I got my copy of Makena Maganjo’s South B's Finest a few days prior to Kenya's first Covid-19 case. Reading it now, a few days into this crisis, I'm very conscious the uncertain before of this crisis and what our lives will be in the unimaginable future. The after. Reading this in the time of social distancing where what I know as normal life is shifting dramatically, and bears heavy on my experience of this novel.
South B’s Finest opens with a scene from August 2012 which becomes the narrators' present day. Here we meet characters whose present and past lives at Malaba Estate in South B are this unnamed narrator’s subjects. The event, a wedding ceremony that is revisited throughout the novel, is the after from where Makena Maganjo anchors the narrator’s perspective of events in the past. That past has bearing on how these people’s lives have turned out.
Maganjo writes: "…that past stretches its hand into the present and reminds it that it is nothing without the weight of events that have come before."
South B, where the fictional Malaba Estate is located, is an urban residential neighborhood built in the 1970s to provide housing for Nairobi’s burgeoning middle class. Many of its early residents were Kenyans of Asian and African descent. Until Kenya’s independence in 1963, housing in Nairobi was racially segregated with each race living in designated areas. Karen for example, where Mr Mutiso’s parents reside in this novel, was once designated as a "Europeans Only" neighborhood. South B’s residents in this novel are parents, like mine, who were among the first or second generation of their rural-based families who left home for school or work and made a home in Nairobi. One of my favorite lines from the novel describes them as, "Girls who had to send part of their university boom back home to their parents still living in a mud hut. Girls who didn't wear a pair of shoes for the first thirteen years of their lives. Girls whose English was so heavily accented it sounded like a lumbering train whose engine was about to fail."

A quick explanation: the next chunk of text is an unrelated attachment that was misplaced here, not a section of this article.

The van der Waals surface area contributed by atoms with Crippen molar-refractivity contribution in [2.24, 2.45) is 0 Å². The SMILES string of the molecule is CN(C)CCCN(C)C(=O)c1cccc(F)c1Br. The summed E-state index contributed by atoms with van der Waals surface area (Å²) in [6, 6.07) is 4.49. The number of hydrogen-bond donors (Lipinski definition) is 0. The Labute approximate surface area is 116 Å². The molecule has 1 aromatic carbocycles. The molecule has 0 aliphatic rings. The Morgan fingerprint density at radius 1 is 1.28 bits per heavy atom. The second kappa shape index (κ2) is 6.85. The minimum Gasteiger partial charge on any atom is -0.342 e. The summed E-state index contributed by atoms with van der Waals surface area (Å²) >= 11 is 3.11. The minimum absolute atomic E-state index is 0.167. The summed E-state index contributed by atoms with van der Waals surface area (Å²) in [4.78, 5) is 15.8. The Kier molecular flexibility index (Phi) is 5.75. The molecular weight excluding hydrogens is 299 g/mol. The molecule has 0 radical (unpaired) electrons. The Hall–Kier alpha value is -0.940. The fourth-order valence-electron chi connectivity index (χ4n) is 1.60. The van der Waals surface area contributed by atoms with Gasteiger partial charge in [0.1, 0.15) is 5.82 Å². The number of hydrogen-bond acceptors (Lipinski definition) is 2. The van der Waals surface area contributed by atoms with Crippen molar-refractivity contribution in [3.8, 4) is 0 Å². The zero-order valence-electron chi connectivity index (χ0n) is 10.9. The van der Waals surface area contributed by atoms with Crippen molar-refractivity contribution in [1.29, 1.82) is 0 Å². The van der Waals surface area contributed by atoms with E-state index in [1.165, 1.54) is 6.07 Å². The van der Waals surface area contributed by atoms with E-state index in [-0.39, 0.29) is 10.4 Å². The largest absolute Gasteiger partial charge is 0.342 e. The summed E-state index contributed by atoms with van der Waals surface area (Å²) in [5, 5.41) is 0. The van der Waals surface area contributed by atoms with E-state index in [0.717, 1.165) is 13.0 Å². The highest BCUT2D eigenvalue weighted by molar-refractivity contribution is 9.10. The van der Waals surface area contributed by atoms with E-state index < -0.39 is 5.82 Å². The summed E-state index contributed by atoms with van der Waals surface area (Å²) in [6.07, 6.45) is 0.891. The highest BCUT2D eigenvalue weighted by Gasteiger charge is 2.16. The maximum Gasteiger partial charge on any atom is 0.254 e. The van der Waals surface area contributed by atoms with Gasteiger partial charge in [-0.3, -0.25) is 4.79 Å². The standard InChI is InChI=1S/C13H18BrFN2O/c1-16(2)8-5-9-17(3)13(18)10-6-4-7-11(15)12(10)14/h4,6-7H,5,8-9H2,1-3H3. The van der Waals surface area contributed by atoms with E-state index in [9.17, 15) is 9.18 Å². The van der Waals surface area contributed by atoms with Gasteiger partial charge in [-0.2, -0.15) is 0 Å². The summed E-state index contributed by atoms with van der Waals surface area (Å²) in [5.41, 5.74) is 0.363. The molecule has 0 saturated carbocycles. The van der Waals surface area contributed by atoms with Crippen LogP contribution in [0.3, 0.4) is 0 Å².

Their children are the ones growing in this very different setting, and only ever speaking a language that is foreign to their grandparents and some of their parents. In each chapter, the narrator gives the individual perspectives of the children and the adults in this neighbourhood. We meet the Shah, Mutiso, Mathai, and Karanja families. We meet Ng’ang’a the shopkeeper, whose shop is adjacent to their homes - he plays vital role in these lives. However, Malaba’s residents rarely consider Ng’ang’a’s interiority, he is both present and invisible to them. This carries on to the extent that when obvious aspects of Ng’ang’a’s personal life are revealed, they are always greeted with surprise. This idea that Ng’ang’a who is adjacent but never viewed as a neighbor extends to the discomfort characters experience when they are reminded in subtle or less subtle ways that proximity or membership to this place, to this class, or to the Bible Study does not guarantee inclusion in the community.
We also meet Priscilla the maid who moves into the neighborhood with her employers, the Mathais. She never cedes her agency and lives in utter oblivion or complete disregard (I’m never certain) of her employers’ and community’s idea of what her place is in this undefined yet firm hierarchy. This is in contrast with employees in the other households whose voices are never part of the action.